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Hustings: Mark Argent's closing speech

June 2, 2017 11:00 PM

In the background Mark Argent - Hertfordof all that is going on at the moment is the profound change being brought by globalisation, and in particular, the changes that arise from the people of China and India rising out of poverty, so that these countries take on the importance that follows from their size.

When we created the single market, the case for bringing together all the national EU markets was that no one European nation had a big enough domestic market to enable to compete with Japan or the USA, whose populations then were 110 million and 270 million respectively. Now the populations of the US, EU and Japan together are less than either China or India (1382 and 1326 million respectively).

This re-frames everything. Donald Trump made promises about bringing jobs back to the US, and his supporters were wearing hats that said "Make America Great" - but inside was a "Made in China" label.

In the UK, the biggest loss of national sovereignty in many years came when George Osborne agreed Chinese investment and involvement in the Hinckley nuclear power station - giving away huge influence over the UK with barely a murmur from the press.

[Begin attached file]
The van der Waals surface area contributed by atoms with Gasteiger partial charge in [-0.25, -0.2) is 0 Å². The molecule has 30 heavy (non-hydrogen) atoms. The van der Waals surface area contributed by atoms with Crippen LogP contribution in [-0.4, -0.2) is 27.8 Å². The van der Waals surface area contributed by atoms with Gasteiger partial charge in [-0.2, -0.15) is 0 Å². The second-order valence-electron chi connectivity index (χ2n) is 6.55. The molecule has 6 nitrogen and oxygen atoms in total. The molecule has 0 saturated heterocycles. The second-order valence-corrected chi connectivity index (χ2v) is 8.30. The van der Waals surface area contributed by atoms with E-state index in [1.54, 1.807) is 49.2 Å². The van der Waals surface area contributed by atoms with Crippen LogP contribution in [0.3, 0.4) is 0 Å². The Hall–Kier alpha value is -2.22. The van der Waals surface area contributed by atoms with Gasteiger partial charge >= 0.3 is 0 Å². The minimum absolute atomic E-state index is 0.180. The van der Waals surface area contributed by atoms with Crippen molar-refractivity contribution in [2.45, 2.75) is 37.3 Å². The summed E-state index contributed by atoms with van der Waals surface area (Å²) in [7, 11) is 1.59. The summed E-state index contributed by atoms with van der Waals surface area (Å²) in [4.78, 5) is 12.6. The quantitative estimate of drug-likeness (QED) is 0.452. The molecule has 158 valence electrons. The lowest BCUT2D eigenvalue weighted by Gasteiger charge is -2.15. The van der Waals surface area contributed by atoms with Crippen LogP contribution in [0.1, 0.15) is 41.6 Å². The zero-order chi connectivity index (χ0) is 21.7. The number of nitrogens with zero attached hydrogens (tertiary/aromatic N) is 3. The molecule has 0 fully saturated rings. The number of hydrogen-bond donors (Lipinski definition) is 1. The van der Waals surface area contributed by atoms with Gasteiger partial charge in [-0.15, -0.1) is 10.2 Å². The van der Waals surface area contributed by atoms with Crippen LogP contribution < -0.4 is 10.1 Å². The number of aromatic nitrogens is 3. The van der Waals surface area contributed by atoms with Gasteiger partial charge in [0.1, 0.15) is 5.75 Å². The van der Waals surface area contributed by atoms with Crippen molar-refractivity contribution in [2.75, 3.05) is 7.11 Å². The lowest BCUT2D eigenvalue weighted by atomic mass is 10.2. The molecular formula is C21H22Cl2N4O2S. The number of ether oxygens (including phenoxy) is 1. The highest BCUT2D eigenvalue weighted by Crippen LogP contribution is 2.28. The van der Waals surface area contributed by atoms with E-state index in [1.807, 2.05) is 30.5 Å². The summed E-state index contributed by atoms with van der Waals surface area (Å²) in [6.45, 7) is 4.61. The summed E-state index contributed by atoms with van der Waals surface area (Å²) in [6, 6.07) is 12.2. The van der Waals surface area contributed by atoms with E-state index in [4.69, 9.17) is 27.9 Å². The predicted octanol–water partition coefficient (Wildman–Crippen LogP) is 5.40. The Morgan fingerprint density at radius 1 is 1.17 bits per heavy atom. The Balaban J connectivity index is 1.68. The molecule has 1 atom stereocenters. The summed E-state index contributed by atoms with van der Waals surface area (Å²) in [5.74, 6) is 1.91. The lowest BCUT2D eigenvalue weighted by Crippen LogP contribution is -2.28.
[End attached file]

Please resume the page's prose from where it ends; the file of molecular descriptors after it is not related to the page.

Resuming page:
That's a far bigger change than the pooling of sovereignty in the EU - where the governments we elect send people to the Council of Ministers and appoint the Commission, and the European Parliament we elect has a key role in making decisions.

Globalisation does bring up lots of fears. The changes are enormous. What we need now is the wise leadership that enables us to steer through difficult times, not the posturing that makes people more anxious.

In the details are important commitments, such as the fully-costed manifesto commitments to more money for the NHS and social care from a 1p rise in income tax, and reversing cuts to schools. But the big picture of globalisation puts Brexit into a perspective, and highlights the folly of a hard Brexit.

The Liberal Democrat vision is of a "fair, free and open society, in which we seek to balance the fundamental values of liberty, equality and community, and in which no one shall be enslaved by poverty, ignorance or conformity" (quoting our constitution). That's an agenda that offers benefits at home and abroad. It changes Britain's future from something narrow, frightened and isolationist, to something open, tolerant and united. It is a vision to vote for in this election.